aromatic mustard

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  • reno33

    Senior Member
    English - USA
    That's an open-ended question....there are dozens, perhaps hundreds of sentences you might say.

    Can you change your mustard? What kind of mustard are you using.? Do you have another brand of mustard? etc etc.
     

    suzi br

    Senior Member
    English / England
    I was at a restaurant the other day and was disappointed of the mustard they had. What can I say next time?
    Could you please put some extraordinarily aromatic mustard on my schnitzel?
    Could you please garnish my schnitzel with some exquisite mustard?
    No. They sound daft.
    Better / stronger / different.
    That’s the type of word you might use at a takeaway joint!
     

    GreenWhiteBlue

    Senior Member
    USA - English
    It's not a takeaway joint, it's an expensive 5***** resto.
    It doesn't matter. While I would not concur with suzi in saying that your suggestions sound daft, that is only because I am an American and we never use the word "daft". I completely concur with her sentiment, and I must tell you very frankly that asking for "exquisite mustard"or "extraordinarily aromatic mustard" is so ludicrous that it would try the practiced reserve of even the best restaurant's servers. Regardless of the price or quality of the food (or of the tablecloths on which it is served), you should simply ask for stronger mustard.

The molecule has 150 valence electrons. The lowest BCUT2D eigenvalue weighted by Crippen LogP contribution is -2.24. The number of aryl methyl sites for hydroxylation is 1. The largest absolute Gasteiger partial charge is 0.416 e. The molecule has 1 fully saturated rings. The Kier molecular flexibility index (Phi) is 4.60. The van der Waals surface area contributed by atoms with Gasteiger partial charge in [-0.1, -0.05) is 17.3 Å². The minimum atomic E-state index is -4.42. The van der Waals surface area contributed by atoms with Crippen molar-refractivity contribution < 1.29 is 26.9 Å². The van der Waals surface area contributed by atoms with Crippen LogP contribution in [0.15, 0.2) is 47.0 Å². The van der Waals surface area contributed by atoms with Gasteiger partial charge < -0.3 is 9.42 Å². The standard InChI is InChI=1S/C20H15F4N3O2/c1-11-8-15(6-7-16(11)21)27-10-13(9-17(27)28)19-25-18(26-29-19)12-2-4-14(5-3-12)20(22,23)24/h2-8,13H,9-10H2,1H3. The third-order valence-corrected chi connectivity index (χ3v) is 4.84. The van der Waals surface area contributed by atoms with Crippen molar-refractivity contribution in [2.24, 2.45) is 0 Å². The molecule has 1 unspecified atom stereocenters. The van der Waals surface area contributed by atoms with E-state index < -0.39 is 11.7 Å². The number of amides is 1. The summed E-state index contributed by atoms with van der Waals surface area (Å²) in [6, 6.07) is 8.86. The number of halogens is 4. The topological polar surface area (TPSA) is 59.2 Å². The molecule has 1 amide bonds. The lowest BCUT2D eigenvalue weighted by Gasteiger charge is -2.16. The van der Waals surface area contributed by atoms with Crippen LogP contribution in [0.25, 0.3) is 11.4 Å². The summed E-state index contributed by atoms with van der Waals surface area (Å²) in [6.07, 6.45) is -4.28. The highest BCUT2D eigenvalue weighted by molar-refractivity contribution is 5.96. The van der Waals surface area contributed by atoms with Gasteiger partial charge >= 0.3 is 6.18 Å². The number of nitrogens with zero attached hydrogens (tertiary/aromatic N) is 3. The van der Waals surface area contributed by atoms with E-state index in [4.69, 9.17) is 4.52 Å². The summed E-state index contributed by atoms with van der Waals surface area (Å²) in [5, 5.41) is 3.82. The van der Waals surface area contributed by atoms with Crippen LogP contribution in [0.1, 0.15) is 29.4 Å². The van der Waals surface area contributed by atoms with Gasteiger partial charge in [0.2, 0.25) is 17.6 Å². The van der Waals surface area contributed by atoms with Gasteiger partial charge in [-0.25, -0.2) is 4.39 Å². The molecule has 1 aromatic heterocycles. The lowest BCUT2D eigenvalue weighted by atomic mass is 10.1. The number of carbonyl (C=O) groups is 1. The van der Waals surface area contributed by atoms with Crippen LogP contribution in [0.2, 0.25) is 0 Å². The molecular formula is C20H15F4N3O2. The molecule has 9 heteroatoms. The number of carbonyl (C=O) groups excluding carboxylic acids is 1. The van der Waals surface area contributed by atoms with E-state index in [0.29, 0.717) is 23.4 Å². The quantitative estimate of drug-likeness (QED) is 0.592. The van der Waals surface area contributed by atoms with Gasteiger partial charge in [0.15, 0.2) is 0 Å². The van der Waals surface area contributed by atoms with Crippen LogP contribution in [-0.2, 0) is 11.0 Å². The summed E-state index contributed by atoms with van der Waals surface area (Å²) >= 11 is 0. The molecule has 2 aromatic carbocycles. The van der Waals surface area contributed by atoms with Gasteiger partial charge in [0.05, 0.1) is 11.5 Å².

Last edited:

    suzi br

    Senior Member
    English / England
    Ok.
    I don’t know why I thought it was a takeaway joint. Mostly cos that’s where you see pots of “stuff” to enliven their food.

    I still think your suggestions will not work.

    “Stronger” might not cut it, if it’s subtlety rather than heat you’re after.
    “Better” would cover it.

    In the UK we are sometimes asked “French or English?” English mustard is hotter, French/Dijon mustard is milder. You can buy mustards enhanced with leek (Welsh style) or horseradish in the UK which have subtle differences in flavour but are not necessarily “stronger”.
     
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